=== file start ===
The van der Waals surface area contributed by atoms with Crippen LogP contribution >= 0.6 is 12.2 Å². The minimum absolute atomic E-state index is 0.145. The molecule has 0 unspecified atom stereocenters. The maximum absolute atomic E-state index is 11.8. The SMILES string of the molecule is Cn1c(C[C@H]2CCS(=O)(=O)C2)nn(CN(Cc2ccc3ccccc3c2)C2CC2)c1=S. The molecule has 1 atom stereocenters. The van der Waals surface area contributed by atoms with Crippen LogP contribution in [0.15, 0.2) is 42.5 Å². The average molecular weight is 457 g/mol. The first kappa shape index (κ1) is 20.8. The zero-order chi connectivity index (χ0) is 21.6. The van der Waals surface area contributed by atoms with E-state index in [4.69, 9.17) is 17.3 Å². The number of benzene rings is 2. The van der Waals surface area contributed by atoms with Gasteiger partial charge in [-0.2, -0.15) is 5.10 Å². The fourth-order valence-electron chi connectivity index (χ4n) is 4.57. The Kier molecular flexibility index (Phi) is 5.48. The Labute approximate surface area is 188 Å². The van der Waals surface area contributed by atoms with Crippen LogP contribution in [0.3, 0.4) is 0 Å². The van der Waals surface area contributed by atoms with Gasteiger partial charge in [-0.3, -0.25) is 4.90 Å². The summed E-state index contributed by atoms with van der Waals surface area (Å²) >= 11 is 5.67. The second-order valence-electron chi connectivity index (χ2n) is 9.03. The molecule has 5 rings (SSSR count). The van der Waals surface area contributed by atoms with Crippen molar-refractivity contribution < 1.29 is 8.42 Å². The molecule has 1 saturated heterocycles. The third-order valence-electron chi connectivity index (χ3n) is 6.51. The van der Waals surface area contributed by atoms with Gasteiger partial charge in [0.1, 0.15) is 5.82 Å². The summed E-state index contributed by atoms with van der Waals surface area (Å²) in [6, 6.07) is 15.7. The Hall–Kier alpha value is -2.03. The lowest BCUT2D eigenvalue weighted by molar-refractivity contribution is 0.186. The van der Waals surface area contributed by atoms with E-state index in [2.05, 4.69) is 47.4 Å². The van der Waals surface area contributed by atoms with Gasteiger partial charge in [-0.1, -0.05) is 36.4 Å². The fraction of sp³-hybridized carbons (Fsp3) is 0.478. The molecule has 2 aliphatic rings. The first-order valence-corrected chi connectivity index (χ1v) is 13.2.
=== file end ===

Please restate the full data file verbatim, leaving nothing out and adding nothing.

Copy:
The van der Waals surface area contributed by atoms with Crippen LogP contribution >= 0.6 is 12.2 Å². The minimum absolute atomic E-state index is 0.145. The molecule has 0 unspecified atom stereocenters. The maximum absolute atomic E-state index is 11.8. The SMILES string of the molecule is Cn1c(C[C@H]2CCS(=O)(=O)C2)nn(CN(Cc2ccc3ccccc3c2)C2CC2)c1=S. The molecule has 1 atom stereocenters. The van der Waals surface area contributed by atoms with Crippen LogP contribution in [0.15, 0.2) is 42.5 Å². The average molecular weight is 457 g/mol. The first kappa shape index (κ1) is 20.8. The zero-order chi connectivity index (χ0) is 21.6. The van der Waals surface area contributed by atoms with E-state index in [4.69, 9.17) is 17.3 Å². The number of benzene rings is 2. The van der Waals surface area contributed by atoms with Gasteiger partial charge in [-0.2, -0.15) is 5.10 Å². The fourth-order valence-electron chi connectivity index (χ4n) is 4.57. The Kier molecular flexibility index (Phi) is 5.48. The Labute approximate surface area is 188 Å². The van der Waals surface area contributed by atoms with Crippen LogP contribution in [0.3, 0.4) is 0 Å². The van der Waals surface area contributed by atoms with Gasteiger partial charge in [-0.3, -0.25) is 4.90 Å². The summed E-state index contributed by atoms with van der Waals surface area (Å²) >= 11 is 5.67. The second-order valence-electron chi connectivity index (χ2n) is 9.03. The molecule has 5 rings (SSSR count). The van der Waals surface area contributed by atoms with Crippen molar-refractivity contribution < 1.29 is 8.42 Å². The molecule has 1 saturated heterocycles. The third-order valence-electron chi connectivity index (χ3n) is 6.51. The van der Waals surface area contributed by atoms with Gasteiger partial charge in [0.1, 0.15) is 5.82 Å². The summed E-state index contributed by atoms with van der Waals surface area (Å²) in [6, 6.07) is 15.7. The Hall–Kier alpha value is -2.03. The lowest BCUT2D eigenvalue weighted by molar-refractivity contribution is 0.186. The van der Waals surface area contributed by atoms with E-state index in [2.05, 4.69) is 47.4 Å². The van der Waals surface area contributed by atoms with Gasteiger partial charge in [-0.1, -0.05) is 36.4 Å². The fraction of sp³-hybridized carbons (Fsp3) is 0.478. The molecule has 2 aliphatic rings. The first-order valence-corrected chi connectivity index (χ1v) is 13.2.